Our planet Earth is made up of three main layers; starting at the outside and working in, they are called the crust, mantle and core. The crust, including the land and oceans, is part of the biosphere upon which all known life depends. The mantle forms the next layer, and the core lies at the center. The core itself has two distinct layers, simply referred to as the outer core and inner core. The inner core is by far the hottest and densest part of the Earth.
Solid Inner Core
It’s a common misconception that the Earth’s inner core is liquid; only the outer core is in a liquid state. The inner core forms a solid mass because of the tremendous pressure exerted by the other layers pressing down on it.
Location and Size
The inner core lies about 3,500 miles beneath the surface of the crust – roughly the distance from New York to Los Angeles. The inner core’s diameter is roughly 1,500 miles.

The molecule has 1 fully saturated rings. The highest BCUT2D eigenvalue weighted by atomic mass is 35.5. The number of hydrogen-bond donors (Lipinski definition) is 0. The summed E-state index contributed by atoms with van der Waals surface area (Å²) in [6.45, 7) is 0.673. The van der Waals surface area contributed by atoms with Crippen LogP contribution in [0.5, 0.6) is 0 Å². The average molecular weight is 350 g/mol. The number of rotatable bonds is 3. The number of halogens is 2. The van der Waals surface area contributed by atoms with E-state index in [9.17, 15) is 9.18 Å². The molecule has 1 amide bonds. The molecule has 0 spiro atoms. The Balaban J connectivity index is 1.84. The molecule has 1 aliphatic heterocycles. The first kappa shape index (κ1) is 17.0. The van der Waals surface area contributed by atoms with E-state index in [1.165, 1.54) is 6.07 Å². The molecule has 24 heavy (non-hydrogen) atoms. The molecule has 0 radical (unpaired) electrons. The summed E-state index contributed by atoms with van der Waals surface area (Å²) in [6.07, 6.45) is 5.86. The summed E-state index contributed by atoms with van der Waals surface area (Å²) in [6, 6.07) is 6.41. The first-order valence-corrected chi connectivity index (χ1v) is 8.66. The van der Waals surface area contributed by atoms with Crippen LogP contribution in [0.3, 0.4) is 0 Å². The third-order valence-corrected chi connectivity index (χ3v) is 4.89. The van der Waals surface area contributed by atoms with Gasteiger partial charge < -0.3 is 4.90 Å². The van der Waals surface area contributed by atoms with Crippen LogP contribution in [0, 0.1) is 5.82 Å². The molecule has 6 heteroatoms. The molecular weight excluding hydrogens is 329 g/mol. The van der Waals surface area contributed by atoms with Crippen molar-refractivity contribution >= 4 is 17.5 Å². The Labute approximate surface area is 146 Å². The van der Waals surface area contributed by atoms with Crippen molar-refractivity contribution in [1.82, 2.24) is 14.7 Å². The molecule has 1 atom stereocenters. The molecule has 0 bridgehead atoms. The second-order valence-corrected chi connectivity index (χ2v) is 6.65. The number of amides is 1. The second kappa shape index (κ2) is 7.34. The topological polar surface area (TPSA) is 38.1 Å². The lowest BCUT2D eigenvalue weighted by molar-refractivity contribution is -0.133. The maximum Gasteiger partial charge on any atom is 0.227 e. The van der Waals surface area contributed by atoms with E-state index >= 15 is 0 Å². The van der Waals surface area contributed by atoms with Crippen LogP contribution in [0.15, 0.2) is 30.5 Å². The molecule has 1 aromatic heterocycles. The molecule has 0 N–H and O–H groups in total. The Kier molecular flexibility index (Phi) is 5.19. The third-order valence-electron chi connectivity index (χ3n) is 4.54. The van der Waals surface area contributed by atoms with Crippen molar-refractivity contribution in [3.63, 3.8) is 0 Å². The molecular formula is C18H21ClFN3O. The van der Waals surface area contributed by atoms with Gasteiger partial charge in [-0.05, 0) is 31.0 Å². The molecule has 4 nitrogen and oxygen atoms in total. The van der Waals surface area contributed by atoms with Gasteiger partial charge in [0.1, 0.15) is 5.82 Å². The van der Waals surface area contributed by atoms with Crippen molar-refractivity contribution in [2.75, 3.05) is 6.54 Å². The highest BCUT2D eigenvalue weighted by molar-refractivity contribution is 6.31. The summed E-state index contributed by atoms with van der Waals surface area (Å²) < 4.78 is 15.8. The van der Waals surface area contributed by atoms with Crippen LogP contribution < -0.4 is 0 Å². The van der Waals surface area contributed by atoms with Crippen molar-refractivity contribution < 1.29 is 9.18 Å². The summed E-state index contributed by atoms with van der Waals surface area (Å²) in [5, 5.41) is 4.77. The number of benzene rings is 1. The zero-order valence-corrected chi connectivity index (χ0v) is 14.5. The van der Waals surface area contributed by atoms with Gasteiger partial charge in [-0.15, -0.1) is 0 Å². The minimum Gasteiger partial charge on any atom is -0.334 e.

Most of the Earth’s inner core consists of iron; scientists speculate that it may also contain several other elements, including carbon, sulfur, potassium and silicon.
The inner core reaches an estimated 10,000 degrees Fahrenheit -- a temperature hotter than the surface of the Sun. Although the main constituent, iron, boils at a “mere” 5,000 degrees Fahrenheit, the gigantic pressures present at the center of the Earth force the core into a solid state.
Combined, the inner and outer cores produce the magnetic field that surrounds the Earth. As the Earth spins on its axis, the core rotates. The movement of the liquid outer core around the mostly-solid inner core creates the magnetic field due to a physical process called the dynamo effect.